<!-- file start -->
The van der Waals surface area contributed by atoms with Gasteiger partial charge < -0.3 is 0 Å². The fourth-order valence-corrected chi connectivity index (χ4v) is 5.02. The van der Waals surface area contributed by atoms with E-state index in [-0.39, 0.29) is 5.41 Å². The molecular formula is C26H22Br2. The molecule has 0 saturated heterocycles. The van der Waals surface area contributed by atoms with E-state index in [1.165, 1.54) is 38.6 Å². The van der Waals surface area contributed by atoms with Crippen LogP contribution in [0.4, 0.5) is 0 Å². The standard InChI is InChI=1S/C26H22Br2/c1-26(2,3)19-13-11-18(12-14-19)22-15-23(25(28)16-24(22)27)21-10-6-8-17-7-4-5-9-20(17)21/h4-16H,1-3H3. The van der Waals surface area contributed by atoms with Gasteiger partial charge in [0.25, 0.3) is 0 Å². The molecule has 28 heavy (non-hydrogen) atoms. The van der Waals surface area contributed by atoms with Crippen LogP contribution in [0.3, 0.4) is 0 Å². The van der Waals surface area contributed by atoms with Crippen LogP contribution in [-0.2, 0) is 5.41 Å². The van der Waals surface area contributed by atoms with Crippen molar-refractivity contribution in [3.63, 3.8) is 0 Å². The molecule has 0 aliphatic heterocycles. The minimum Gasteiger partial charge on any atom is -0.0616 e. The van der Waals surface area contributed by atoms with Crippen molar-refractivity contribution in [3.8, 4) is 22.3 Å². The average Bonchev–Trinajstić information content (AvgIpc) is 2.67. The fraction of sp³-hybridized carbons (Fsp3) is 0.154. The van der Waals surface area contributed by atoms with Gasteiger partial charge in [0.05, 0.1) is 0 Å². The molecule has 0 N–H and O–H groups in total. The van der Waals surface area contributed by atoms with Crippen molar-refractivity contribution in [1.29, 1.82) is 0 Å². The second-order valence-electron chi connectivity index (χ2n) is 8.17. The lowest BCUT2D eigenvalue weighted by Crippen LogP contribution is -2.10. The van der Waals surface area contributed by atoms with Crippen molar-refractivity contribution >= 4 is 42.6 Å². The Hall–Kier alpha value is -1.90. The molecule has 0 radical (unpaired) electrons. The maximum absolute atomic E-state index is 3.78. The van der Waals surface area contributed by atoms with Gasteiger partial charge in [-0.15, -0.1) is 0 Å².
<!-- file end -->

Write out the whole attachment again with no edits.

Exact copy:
The van der Waals surface area contributed by atoms with Gasteiger partial charge < -0.3 is 0 Å². The fourth-order valence-corrected chi connectivity index (χ4v) is 5.02. The van der Waals surface area contributed by atoms with E-state index in [-0.39, 0.29) is 5.41 Å². The molecular formula is C26H22Br2. The molecule has 0 saturated heterocycles. The van der Waals surface area contributed by atoms with E-state index in [1.165, 1.54) is 38.6 Å². The van der Waals surface area contributed by atoms with Crippen LogP contribution in [0.4, 0.5) is 0 Å². The standard InChI is InChI=1S/C26H22Br2/c1-26(2,3)19-13-11-18(12-14-19)22-15-23(25(28)16-24(22)27)21-10-6-8-17-7-4-5-9-20(17)21/h4-16H,1-3H3. The van der Waals surface area contributed by atoms with Gasteiger partial charge in [0.25, 0.3) is 0 Å². The molecule has 28 heavy (non-hydrogen) atoms. The van der Waals surface area contributed by atoms with Crippen LogP contribution in [0.3, 0.4) is 0 Å². The van der Waals surface area contributed by atoms with Crippen LogP contribution in [-0.2, 0) is 5.41 Å². The van der Waals surface area contributed by atoms with Crippen molar-refractivity contribution in [3.63, 3.8) is 0 Å². The molecule has 0 aliphatic heterocycles. The minimum Gasteiger partial charge on any atom is -0.0616 e. The van der Waals surface area contributed by atoms with Crippen molar-refractivity contribution in [3.8, 4) is 22.3 Å². The average Bonchev–Trinajstić information content (AvgIpc) is 2.67. The fraction of sp³-hybridized carbons (Fsp3) is 0.154. The van der Waals surface area contributed by atoms with Gasteiger partial charge in [0.05, 0.1) is 0 Å². The molecule has 0 N–H and O–H groups in total. The van der Waals surface area contributed by atoms with Crippen molar-refractivity contribution in [1.29, 1.82) is 0 Å². The second-order valence-electron chi connectivity index (χ2n) is 8.17. The lowest BCUT2D eigenvalue weighted by Crippen LogP contribution is -2.10. The van der Waals surface area contributed by atoms with Crippen molar-refractivity contribution >= 4 is 42.6 Å². The Hall–Kier alpha value is -1.90. The molecule has 0 radical (unpaired) electrons. The maximum absolute atomic E-state index is 3.78. The van der Waals surface area contributed by atoms with Gasteiger partial charge in [-0.15, -0.1) is 0 Å².